GDPR: The Most In-Depth Guide to Compliance
The introduction of the European Online Data privacy law will have a big impact on how organizations handle and manage the personal data of the users. The law, which was passed in January, will be fully enacted in 2018. For organizations that regularly handle customer or personal data serving European citizens, questions arise relating to the technical implications for their online web applications and operations.
The major directive of this law empowers individuals to control their data. It means that entities that ask people for personal information online must inform them exactly what will happen to that data, from the moment it is submitted.
The most important aspects of the law are these four:
- “Easier access to your own data: individuals will have more information on how their data is processed and this information should be available in a clear and understandable way.”
- “A right to data portability: it will be easier to transfer your personal data between service providers.”
- “A clarified ‘right to be forgotten’: when you no longer want your data to be processed, and provided that there are no legitimate grounds for retaining it, the data will be delete.”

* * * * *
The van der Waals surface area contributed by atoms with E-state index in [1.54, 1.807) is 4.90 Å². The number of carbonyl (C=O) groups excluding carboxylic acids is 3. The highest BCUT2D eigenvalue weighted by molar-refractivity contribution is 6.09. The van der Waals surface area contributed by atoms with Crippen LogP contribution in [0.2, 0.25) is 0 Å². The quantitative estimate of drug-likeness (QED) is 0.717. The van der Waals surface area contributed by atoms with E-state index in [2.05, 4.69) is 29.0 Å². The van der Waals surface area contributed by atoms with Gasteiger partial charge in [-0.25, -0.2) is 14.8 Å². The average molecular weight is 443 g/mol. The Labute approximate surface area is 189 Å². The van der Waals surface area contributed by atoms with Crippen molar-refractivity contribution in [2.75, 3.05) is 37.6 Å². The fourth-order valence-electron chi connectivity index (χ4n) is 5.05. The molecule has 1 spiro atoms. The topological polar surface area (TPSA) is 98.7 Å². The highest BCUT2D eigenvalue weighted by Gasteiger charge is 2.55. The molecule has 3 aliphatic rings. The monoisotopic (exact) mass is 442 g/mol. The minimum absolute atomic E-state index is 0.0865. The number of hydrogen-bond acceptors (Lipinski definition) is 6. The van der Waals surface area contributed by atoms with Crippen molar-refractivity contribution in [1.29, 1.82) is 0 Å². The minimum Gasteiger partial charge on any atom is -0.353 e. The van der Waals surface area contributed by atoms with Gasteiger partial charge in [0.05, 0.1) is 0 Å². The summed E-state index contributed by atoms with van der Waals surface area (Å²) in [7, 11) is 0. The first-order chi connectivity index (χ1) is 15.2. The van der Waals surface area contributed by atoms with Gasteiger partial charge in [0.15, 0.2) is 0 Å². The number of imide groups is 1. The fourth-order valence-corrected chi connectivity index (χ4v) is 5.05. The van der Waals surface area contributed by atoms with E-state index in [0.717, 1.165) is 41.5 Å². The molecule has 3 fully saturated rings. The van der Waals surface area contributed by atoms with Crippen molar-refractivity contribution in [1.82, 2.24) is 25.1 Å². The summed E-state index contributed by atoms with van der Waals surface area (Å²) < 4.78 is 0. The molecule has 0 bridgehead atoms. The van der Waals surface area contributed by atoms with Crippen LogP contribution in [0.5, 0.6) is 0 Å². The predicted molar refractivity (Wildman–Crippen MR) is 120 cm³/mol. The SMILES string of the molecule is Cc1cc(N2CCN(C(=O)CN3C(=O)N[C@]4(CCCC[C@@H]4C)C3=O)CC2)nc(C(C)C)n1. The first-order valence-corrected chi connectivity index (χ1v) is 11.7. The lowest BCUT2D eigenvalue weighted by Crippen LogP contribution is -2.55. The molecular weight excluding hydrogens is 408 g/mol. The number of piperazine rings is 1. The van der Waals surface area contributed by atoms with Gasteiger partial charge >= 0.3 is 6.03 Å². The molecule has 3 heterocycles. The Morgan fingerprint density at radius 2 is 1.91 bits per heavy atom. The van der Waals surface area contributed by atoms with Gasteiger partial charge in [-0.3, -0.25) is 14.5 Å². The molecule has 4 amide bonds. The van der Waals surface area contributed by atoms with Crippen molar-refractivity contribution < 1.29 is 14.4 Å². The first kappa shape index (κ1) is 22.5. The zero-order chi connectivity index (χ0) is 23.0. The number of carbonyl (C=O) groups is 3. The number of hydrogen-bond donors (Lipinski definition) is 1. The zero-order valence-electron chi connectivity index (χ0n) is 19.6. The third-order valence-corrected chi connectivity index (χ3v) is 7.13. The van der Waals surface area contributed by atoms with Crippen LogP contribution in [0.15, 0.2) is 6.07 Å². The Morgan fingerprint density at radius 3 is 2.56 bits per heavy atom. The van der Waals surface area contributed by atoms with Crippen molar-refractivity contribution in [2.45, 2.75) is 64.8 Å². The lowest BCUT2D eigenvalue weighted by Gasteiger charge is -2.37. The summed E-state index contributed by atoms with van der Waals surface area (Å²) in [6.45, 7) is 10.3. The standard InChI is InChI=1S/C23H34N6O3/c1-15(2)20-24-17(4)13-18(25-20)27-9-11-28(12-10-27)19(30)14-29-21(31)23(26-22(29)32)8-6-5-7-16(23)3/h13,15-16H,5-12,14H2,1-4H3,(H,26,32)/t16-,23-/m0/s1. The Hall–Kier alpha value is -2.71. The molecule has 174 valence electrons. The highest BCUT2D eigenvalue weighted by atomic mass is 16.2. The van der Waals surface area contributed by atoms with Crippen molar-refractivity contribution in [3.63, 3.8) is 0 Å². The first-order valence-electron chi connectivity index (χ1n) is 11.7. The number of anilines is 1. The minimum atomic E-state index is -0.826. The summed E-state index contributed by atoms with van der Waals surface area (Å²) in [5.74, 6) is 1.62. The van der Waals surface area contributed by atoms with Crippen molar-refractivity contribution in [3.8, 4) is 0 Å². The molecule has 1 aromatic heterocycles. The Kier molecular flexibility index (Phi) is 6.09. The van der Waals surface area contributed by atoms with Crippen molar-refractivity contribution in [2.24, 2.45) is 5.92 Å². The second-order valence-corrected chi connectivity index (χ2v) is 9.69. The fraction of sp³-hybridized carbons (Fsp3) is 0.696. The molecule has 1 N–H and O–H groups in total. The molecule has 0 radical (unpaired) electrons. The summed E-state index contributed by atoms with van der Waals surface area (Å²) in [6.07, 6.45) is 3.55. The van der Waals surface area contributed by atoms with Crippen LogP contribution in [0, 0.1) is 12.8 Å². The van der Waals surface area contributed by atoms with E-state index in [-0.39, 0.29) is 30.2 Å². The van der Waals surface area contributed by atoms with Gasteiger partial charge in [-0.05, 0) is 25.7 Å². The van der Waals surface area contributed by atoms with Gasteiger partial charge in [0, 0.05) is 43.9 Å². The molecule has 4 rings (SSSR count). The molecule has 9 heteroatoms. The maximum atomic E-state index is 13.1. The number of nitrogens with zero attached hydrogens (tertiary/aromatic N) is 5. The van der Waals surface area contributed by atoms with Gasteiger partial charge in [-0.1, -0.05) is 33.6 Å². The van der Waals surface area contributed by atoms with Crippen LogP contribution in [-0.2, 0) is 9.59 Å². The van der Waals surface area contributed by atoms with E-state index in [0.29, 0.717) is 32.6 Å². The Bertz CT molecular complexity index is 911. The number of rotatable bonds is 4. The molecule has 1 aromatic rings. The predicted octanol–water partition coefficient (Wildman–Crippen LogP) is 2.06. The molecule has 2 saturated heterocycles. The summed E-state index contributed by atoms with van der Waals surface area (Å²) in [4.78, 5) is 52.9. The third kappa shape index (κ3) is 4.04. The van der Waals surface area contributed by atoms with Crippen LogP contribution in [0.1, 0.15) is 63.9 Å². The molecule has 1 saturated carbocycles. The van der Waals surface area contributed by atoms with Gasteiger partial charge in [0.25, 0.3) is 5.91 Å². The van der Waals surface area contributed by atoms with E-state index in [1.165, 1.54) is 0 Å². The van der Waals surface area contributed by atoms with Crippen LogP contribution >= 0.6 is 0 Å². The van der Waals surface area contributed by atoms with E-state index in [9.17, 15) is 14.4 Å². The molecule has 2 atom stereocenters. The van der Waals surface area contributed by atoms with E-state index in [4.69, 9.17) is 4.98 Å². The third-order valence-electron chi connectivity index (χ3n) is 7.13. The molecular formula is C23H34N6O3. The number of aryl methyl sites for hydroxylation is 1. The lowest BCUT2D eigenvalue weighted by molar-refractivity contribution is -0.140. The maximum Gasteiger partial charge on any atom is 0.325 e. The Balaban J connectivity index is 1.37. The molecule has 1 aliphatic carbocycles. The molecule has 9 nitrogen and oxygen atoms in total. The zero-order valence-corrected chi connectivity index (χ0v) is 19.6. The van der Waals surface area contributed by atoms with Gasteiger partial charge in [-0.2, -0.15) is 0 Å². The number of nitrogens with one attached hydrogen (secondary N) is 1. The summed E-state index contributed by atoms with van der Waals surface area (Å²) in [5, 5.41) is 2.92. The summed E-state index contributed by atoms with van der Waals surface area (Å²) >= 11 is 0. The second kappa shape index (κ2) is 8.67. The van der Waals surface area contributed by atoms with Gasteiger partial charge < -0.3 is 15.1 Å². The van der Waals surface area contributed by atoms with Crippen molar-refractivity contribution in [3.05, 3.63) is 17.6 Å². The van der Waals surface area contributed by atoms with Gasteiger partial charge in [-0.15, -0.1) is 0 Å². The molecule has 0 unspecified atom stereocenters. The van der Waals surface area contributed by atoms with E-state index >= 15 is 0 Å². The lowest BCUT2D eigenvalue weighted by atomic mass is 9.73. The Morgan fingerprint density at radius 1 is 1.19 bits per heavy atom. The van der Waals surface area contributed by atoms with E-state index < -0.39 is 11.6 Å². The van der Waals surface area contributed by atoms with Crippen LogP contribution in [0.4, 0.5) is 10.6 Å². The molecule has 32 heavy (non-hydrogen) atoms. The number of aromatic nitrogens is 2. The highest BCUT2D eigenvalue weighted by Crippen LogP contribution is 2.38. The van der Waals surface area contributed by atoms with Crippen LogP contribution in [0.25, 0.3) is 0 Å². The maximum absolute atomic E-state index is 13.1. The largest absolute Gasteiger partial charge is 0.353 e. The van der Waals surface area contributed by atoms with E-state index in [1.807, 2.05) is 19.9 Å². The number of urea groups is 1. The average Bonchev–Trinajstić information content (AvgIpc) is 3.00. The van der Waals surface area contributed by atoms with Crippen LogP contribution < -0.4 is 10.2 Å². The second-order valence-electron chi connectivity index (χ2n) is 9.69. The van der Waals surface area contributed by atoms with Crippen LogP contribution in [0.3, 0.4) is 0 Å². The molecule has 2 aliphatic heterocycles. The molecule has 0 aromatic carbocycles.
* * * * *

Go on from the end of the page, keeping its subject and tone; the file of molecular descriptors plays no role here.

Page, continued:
- “The right to know when your data has been hacked: For example, companies and organizations must notify the national supervisory authority of serious data breaches as soon as possible so that users can take appropriate measures.”
So how do you implement an application that’s compliant with the directive, one that provides complete control of personal data to users? What follows are 15 guidelines, based on the OWASP Top Ten Privacy guidelines:
1. Determine whether the app really needs all the requested personal data
The ideal privacy implementation saves as little personal data as possible, such as birth date, name, country of residence, etc. This is not possible in all cases; some entities will need more information. In all cases, though, developers and management should define exactly which data is absolutely necessary.